On our first trip to the Florida Panhandle friends recommended that we visit the First United Methodist Church in Apalachicola. It is one of the oldest churches in the area. It’s a traditional wooden church with sunny leaded glass windows and a close-knit congregation, most who have attended the church for generations. They are presided over by Reverend Themistocles Patriotis, (Pastor Themo). The first time we saw him
preach we weren’t entirely sure what to think. Themo is nothing like the reserved Methodist pastors I experienced up north. Tall, dark-eyed and charismatic, he speaks in a booming voice that makes his microphone unnecessary. Most churches I have attended are carefully scripted, and the services orderly, with great respect for the typed bulletin. Not so much Pastor Themo. To be sure there is a bulletin with listed readings, but it is more of a guideline than a script. Driven by his message and inspiration, he changes up his message on the fly. I tracked his progression through one sermon, when the bulletin said Ephesians. We went from Psalm 23, to 19, to Romans, Matthew, and Philippians. You could hear bible pages flapping as people tried to keep up with him. He must have sensed the congregation’s effort. “I thought I’d stop by Philippians on the way to Ephesians, but we’ll get there” he said. The lady in front of me turned to me with a wry smile as if to say, “that’s how our guy rolls!” He prowls the pews as he preaches, calling his flock by their names to illustrate a point. “Isn’t that SO, Michael my man?” This especially mortifies the teenagers in the congregation. Last week there was a baptism, the honoree was probably about a year old, the newest in a long generation of Methodists. Relatives came from far and wide to witness. Themo held the boy over the font, and told him to “play in the water.” The little boy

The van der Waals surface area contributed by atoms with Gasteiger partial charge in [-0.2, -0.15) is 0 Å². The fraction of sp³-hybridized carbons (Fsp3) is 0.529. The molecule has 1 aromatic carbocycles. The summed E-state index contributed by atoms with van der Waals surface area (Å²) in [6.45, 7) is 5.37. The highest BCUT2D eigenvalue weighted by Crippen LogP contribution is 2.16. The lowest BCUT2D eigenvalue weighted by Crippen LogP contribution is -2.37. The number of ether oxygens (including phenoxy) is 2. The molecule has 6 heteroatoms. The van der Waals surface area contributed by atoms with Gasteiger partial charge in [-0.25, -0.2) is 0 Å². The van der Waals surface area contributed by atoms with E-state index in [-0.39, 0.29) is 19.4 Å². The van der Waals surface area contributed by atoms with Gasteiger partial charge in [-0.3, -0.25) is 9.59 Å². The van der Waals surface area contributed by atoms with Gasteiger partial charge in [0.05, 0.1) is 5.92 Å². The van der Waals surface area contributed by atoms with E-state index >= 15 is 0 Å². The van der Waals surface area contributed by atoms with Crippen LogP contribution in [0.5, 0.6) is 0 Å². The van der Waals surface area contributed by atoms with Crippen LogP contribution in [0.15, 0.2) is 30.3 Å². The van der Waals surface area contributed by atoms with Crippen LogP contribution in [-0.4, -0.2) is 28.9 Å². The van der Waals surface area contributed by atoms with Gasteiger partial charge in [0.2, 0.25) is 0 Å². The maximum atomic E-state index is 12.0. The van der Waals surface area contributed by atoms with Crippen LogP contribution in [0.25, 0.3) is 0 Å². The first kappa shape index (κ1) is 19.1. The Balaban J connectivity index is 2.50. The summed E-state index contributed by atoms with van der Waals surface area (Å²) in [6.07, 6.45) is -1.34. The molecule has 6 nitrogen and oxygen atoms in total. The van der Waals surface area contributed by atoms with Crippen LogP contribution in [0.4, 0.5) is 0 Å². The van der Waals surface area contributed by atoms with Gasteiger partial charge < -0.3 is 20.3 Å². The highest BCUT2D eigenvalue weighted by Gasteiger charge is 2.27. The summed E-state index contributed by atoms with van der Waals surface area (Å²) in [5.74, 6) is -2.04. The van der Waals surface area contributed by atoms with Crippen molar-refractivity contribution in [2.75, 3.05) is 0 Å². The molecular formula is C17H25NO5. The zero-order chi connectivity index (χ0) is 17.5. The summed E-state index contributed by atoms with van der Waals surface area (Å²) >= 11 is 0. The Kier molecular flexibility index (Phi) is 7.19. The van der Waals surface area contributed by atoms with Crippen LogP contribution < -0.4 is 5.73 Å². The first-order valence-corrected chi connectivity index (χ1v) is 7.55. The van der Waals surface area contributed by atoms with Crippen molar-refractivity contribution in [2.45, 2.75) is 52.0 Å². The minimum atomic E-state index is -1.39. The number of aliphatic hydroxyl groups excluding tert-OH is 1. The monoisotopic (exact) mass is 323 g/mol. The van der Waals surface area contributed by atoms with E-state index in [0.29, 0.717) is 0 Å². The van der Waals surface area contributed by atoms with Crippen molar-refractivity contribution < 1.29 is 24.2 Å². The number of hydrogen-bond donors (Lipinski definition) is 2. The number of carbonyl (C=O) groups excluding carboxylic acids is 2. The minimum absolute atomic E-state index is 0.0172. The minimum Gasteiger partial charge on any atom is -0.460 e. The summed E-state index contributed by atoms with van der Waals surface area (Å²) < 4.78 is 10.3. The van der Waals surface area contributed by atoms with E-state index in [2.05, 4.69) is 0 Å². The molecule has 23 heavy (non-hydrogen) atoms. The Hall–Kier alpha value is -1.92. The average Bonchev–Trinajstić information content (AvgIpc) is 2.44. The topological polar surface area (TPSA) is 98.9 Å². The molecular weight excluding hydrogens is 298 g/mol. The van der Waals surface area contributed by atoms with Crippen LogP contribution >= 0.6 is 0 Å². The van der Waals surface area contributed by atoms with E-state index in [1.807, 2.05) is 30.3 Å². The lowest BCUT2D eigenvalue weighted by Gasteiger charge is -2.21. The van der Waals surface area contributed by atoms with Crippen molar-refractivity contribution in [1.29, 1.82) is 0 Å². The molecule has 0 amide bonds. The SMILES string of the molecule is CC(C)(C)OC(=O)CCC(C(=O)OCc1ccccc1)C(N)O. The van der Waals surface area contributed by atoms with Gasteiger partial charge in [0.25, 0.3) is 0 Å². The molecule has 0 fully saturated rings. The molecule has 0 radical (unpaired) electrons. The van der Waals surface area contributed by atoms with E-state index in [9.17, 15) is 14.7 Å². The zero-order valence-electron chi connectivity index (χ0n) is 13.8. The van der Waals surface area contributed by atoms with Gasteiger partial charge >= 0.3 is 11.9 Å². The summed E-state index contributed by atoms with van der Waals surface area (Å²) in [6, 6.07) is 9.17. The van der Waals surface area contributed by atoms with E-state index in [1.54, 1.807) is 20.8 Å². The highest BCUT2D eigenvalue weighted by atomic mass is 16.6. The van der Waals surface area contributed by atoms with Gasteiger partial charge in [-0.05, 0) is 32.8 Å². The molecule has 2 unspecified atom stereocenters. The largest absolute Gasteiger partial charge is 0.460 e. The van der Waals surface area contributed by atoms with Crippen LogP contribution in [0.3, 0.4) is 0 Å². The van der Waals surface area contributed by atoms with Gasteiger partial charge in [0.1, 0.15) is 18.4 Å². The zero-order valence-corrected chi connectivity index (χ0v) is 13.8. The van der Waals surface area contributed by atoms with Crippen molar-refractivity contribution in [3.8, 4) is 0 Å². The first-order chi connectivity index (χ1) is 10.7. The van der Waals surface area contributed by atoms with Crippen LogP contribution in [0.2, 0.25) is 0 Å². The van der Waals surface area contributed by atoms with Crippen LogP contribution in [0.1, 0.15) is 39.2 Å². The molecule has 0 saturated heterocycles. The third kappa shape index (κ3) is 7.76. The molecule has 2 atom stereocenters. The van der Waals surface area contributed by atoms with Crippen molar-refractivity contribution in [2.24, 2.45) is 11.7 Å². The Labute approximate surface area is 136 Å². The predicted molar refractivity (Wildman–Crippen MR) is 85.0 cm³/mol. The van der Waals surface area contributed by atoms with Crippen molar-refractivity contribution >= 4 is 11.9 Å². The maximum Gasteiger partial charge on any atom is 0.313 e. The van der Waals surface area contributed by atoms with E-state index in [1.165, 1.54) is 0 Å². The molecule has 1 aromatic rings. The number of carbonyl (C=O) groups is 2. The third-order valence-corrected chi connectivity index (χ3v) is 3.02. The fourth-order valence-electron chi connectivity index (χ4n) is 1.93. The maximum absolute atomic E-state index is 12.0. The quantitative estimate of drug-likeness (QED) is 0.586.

splashed around and was so engrossed he was only mildly perturbed when Themo poured water on his head. One Sunday a couple was outside taking pictures of the church’s historical marker when they were ambushed by Pastor Themo. “Don’t just take a picture, come on into CHURCH!” He swooped them up and in they came. Lucky souls indeed, because they also got to eat at the monthly lunch, which you will hear about later. Themo showers (some would say “drenches”) people in genuine affection and is a fierce advocate. There is great need of people like him in this part of Florida. Behind the fancy beach houses and pretty storefronts the area faces serious social and economic hardship. The congregation in turn loves and dotes on him, his wife, their sons and their young daughter, a beautiful child who has a multitude of “grandparents” among the pews.
On the third Sunday of the month the church holds a lunch. The long tables groan with food. Just about every southern side dish you can imagine fights for space on the long table. Stuffed eggs, sweet and savory. Grape salad. Grits. Potato salad. Green beans stewed with bacon. Pea salad. Rolls. Cornbread. Banana pudding. Peach Cobbler. Slaw. Sweet Tea. Un Sweet Tea. Call tea without sugar “unsweetened” and everyone will know